s.21(1) Theft Act 1968:
A person is guilty of blackmail if, with a view to gain for himself or another or with intent to cause loss to another, he makes any unwarranted demand with menaces; and for this purpose a demand with menaces is unwarranted unless the person making it does so in the belief‑
a. that he has reasonable grounds for making the demand; and
b. that the use of the menaces is a proper means of reinforcing the demand
- required: unwarranted demand with menaces (unless reasonable grounds to make that demand)
- MR view to gain for himself or another
The nature of the demand
- demand: can be broad
R v Collister and Warhurst (1955) 39 Cr App Rep 100 - Collister: police officers within earshot of V said that they would drop charges if payment was made - considered a demand
With menaces - Menaces: common law definition quite wide its meant to be liberally construed according to Lord Wright - not limited to threats of violence!
Thorne v M.T.A.  AC 797
Per Lord Wright 'I think the word "menace" is to be liberally construed and not as limited to threats of violence but as including threats of any action detrimental to or unpleasant to the person addressed.' (must remember definition in red!)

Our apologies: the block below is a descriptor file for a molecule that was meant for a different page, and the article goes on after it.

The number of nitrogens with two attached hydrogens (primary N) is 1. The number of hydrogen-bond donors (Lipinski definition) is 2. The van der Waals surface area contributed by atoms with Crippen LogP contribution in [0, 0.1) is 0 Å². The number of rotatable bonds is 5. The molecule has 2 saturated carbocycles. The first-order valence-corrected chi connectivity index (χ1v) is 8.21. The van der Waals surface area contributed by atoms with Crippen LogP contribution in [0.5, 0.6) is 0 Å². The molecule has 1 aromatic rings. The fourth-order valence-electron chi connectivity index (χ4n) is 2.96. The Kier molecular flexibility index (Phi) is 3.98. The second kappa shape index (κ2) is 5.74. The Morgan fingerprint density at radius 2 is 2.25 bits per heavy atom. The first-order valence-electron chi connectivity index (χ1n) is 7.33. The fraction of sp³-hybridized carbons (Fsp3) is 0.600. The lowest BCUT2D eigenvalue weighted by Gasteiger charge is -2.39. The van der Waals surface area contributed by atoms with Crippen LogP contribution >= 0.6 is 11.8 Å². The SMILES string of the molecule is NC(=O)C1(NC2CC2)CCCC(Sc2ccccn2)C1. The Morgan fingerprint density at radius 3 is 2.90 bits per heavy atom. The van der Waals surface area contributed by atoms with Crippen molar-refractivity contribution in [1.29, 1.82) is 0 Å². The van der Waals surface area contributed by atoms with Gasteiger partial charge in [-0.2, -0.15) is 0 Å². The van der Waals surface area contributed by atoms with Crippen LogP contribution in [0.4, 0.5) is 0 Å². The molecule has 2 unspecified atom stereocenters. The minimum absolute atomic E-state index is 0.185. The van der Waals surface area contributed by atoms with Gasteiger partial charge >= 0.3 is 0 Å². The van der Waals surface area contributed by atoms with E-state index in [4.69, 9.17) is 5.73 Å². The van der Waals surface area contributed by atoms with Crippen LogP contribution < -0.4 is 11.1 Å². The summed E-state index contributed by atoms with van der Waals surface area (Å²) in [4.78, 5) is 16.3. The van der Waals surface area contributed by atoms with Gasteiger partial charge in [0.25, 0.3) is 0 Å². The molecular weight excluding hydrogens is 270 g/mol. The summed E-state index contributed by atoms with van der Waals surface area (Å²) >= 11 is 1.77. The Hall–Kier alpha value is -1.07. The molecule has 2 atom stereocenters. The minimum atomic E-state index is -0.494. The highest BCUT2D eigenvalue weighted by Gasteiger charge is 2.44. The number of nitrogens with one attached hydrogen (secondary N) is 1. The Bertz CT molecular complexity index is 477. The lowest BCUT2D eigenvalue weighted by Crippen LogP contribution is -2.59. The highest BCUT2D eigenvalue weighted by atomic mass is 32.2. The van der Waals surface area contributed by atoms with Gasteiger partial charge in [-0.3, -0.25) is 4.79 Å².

R v Harry  Crim LR 32 - Harry: court was looking at a scenario where student had approached a shopkeeper, said they would give him immunity if … pay £50? - court said look at issue sensibly – they did not consider this a menace
R v Clear  1 QB 670
Per Sellers LJ: ' Words or conduct which would not intimidate or influence anyone to respond to the demand would not be menaces……..but threats and conduct of such a nature and extent that the mind of an ordinary person of normal stability and courage might be influenced or made apprehensive so as accede unwillingly to the demand would be sufficient of a jury's consideration…….
^^^ definition of menace.
R v Garwood  1 WLR 319 - what happens if V is unusually vulnerable?
Per Lord Lane…